It’s hard to say where my thoughts really were for those 60 miles. Mostly water and food, the rest was a jumble of emotions, which I know paled in comparison to the jumble of emotions that Elyse and Sara were experiencing. It didn’t seem fair that they had crashed, and I felt some guilt for continuing. At the same time, I wanted more than anything to finish, so I’d never, ever “have” to attempt Dirty Kanza again.
I did not think I could ride 200 miles in one day. It was absolutely beyond my comprehension. I figured I would find a way to get out of it.
Ever say "yes" before you know what you are saying yes to? That's how I found myself in Southern Utah with a group of badass women.
We took off and clipped in and while my first instinct was to settle further back – where I “belonged” as a second-time crit racer – I settled into sixth.
When we planned to make a video recording real reactions from real riders trying on Machines bib shorts for the first time, we were nervous.
"Cycling wasn’t just skinny young men racing each other, comparing egos. It could be tons of women, looking out for each other, pushing each other, and shamelessly downing beer."
"I have never been a talented athlete, but I am incredibly stubborn, I’m strong, I have endurance; all of these qualities I associate with simply being a woman surviving the 21st century. And so with a mission to prove my place, I began what I now think of as my 200-mile weeks."
We compiled a list of our favorite outdoor brands with women* at the helm.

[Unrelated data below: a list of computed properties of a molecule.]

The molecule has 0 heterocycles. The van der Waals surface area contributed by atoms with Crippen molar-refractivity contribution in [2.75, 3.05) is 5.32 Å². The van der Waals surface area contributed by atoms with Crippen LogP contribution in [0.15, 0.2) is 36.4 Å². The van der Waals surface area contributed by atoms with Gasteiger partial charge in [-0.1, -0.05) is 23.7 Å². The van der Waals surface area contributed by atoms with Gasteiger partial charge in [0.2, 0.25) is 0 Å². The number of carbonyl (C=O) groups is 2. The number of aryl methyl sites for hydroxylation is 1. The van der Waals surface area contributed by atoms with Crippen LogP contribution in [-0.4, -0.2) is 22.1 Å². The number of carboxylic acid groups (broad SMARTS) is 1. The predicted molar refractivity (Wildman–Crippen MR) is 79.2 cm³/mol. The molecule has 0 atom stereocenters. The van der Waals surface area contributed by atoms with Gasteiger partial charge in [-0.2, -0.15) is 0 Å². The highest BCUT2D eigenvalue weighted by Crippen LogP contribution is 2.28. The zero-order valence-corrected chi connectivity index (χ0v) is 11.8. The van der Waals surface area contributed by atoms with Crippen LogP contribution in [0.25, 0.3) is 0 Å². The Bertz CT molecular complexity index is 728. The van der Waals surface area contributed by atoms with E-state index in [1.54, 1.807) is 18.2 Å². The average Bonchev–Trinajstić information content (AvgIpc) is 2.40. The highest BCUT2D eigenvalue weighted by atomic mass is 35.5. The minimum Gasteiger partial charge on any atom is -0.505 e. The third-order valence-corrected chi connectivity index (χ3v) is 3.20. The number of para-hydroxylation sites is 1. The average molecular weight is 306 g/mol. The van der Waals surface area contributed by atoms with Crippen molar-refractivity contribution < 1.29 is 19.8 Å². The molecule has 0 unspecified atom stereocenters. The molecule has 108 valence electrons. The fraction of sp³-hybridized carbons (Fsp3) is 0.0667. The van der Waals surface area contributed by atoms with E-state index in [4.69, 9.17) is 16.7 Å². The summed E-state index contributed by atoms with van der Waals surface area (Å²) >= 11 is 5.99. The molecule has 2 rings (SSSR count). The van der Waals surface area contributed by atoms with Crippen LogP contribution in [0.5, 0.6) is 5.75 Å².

When Amy Lippe signed up for her first Trans-American Bike Race, she had never done anything like it. She had toured a bit, leisurely. She didn't consider herself a cyclist.
Natalie is currently riding from Alaska to Argentina as the first trans woman to ride the Pan-American Highway. We last heard from her on the Northern leg of her trip. Keep reading for her latest dispatch from Belize.
There is a place we go when we become tethered by our conveniences. We lighten our loads. We take what we need. We find freedom in independence and strength in community. We go together.
In Sara’s words, “sometimes finishing last is damn fun.”
I savor the challenge of the road, the required vigilance. I’m one of the only 50-something women out there amid college girls on candy-colored bikes, wearing headphones and flip-flops. Riding my bikes renews me and makes me feel like a kid again.
Head on your bike in a direction you never go. Find some dirt. Find some friends, Leave the Garmin at home. Change up your mid-ride food to a dozen donuts or a breakfast burrito. Anything to make things fun again.
More than a custom bike, this one-of-a-kind S-Works Tarmac Disc signifies an important shift in the cycling industry and a new perspective on women's gear. Read about the women behind this build, and how this important project came to be.
We interview Re Wikstrom, the badass cycling and ski photographer who is paving the way for other women in her industry.